The hardcore saree lovers and textile enthusiasts might know about it. To bring various vanishing Tamil Nadu cultural forms to the forefront, Prathiusha Saravanan has started a venture called Saayal.
She makes a range of merchandise that promotes this cultural forms. “The word sungudi means round — it represents the circular dots that are printed on the fabric as a prominent and special motif.
A sungudi saree will have around 5,000 hand-knotted rings and the weavers take a lot of time to knot them. The weavers and the fabric should get more recognition but the fabrics are now facing tough competition from other textile fabrics. Also, not many youngsters are aware of this traditional fabric. These dots are used as a concept throughout our illustrations. I started the venture to popularise our traditional forms — be it art, literature, motifs, or designs. If today’s generation isn’t aware of it, then it will soon fade into oblivion. What I have realised is that if we can convey the importance of such things through products, people will understand it better,” says Prathiusha.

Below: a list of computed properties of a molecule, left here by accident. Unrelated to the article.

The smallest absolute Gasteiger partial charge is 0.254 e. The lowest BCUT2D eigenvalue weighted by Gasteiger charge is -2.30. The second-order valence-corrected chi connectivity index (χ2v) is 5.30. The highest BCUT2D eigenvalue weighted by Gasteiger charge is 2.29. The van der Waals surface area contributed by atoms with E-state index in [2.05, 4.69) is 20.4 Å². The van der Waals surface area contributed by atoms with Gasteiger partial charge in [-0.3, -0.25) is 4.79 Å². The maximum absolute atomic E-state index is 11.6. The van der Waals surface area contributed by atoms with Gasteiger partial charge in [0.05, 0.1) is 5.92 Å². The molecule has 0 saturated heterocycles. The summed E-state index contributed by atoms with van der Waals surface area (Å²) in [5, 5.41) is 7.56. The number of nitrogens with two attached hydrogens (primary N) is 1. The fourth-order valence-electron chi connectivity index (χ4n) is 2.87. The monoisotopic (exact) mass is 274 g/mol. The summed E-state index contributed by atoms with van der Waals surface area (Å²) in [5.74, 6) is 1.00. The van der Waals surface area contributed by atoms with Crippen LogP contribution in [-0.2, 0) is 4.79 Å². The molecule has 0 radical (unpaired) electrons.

Saayal’s merchandises include calendars, notebooks, bookmark, keychain holders, cards, etc.
“Through a venture called Uru, my friend Tharun Sekar is redesigning forgotten Indian musical instruments. I have collaborated with him to bring out various products. We wanted to throw light on certain instruments, to bring back a basic understanding and to showcase where and how these instruments were played,” she adds